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Accent Bias

There are more than 350 languages spoken in the United States other than English, spoken by one in five Americans. 75% of all English speakers in the world are non-native speakers.  And yet, despite how common non-English and English as a Second Language (ESL) speakers are and the foundation of the United States as an immigrant nation, significant discrimination exists and pervades. As Wesley Cheung writes, “Accent discrimination is a universal yet socially accepted form of prejudice.” 

Non-English speakers are more likely to identify as people of color. As such, in addition to language barriers, they navigate the disadvantages of racism, cultural bias, and historical oppression. Implicit bias research indicates that ESL speakers are considered by native English speakers to be less successful, less intelligent and are less likely to be believed.  Within the domain of sexual violence prevention, this has larger implications of harm, as survivors face a longstanding history of not being listened to or believed. However, accent bias not only happens across languages, but within languages. John Michael Gregg notes, “discrimination based on assumptions related to one’s accent is real and this intersects with existing racial prejudices to create a heightened experience of inequality”.  There is a long, racialized history of demonizing  Black-English speech patterns that continue to cause harm today, even though it's a recognized  dialect with its own proper grammar rules. For example, although the word ‘axe’ was highly used in classic English literature (like Beowolf and Chaucer), it’s now come to be a discrimination marker used against communities who kept the term alive- mainly Black communities that moved through the Caribbean. Yet research shows that standard English speakers regard the use of ‘axe’ as lazy, ignorant, and conducive to negative assumptions about the person. Racism, in this form, prevents Black American English speakers from getting hired, from getting loans, and from being believed when they are victims of violence.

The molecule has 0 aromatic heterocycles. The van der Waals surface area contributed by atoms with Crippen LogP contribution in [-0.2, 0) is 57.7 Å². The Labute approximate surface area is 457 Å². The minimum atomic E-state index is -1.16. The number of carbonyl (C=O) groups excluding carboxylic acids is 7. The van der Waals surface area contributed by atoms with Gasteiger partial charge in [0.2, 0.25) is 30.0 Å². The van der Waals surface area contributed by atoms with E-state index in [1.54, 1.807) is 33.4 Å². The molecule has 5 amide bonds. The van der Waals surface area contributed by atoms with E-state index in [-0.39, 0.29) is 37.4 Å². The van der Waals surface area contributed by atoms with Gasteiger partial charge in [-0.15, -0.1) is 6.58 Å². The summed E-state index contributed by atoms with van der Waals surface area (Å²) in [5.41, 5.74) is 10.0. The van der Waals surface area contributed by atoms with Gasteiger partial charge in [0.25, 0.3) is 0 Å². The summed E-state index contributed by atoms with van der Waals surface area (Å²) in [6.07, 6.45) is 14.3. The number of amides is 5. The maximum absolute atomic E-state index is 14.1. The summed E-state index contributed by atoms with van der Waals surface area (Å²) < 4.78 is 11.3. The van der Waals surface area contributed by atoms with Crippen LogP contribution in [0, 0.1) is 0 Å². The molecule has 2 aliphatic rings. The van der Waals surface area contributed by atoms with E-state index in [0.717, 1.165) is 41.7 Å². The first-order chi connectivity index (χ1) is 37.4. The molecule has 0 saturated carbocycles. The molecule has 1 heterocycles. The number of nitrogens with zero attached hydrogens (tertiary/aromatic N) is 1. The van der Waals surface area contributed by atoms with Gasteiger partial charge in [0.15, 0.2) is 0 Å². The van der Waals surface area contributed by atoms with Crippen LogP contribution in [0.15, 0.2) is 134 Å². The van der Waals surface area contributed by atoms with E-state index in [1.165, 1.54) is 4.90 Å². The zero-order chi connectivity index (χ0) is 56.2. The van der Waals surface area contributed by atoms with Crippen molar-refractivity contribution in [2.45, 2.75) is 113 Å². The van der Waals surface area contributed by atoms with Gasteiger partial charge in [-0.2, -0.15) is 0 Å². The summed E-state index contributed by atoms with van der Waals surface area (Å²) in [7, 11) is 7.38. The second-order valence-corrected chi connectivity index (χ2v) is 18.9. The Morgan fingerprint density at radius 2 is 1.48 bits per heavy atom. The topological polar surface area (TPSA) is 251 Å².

Lastly, accent’s aren’t always just about where you come from- they can also denote a traumatic brain injury, cleft palate, or other medical experiences that may require special care. 

Thought exercise

Take a moment to think back on how intelligence has been portrayed in people through movies, media and pop culture. Imagine you’re about to take your seat for a lecture about  the latest research on violence prevention. The specialist comes out to the podium and starts to speak…what specific voice do you hear in your mind's imagination? Close your eyes and visualize who you imagine takes the stage and what they sound like when they start speaking. 

It’s likely that you thought of a neutral American accent, or even a British accent. This has a lot to do with our history. In the early formation of the United States, Southern states were regarded as poorer, less educated, and with less access to prestigious Universities. As such their manner of speaking became a stereotypical shorthand for “sounding unintelligent” or being uneducated..  As Dakota Collins writes,  “A southern drawl has become the go-to voice to adopt when ironically mimicking an ignorant opinion, creating a not-so-bright caricature…so deeply perpetuated in modern media, it’s been ingrained in the human psyche that anyone who speaks with a southern accent must, therefore, be stupid.” Scott Nelson shares that when Northerners deemed the American South to be less educated,  “they did so due to a perception that the southern accent was more closely related to ‘Black English’—something people in the north associated with stupidity”. As such, the trope of the uneducated Southern accent permeates to victimize Black English speakers across the country and negatively impacts their upward mobility, their right to speak without judgment, and their larger life outcomes. The stereotype  link between historical poverty and accent holds, even outside of the North-South divide. Places linked with larger cultural stories of poverty maintain a bias- for example, the Brooklyn accent.  

Can you think of a media portrayal that flips this on its head? How often are speakers of Black English or those with a Southern accent portrayed in positions of prestige or ways that showcase their skill and intelligence? If you’re having a hard time thinking of examples, it’s because there are very few, which needs to change. 


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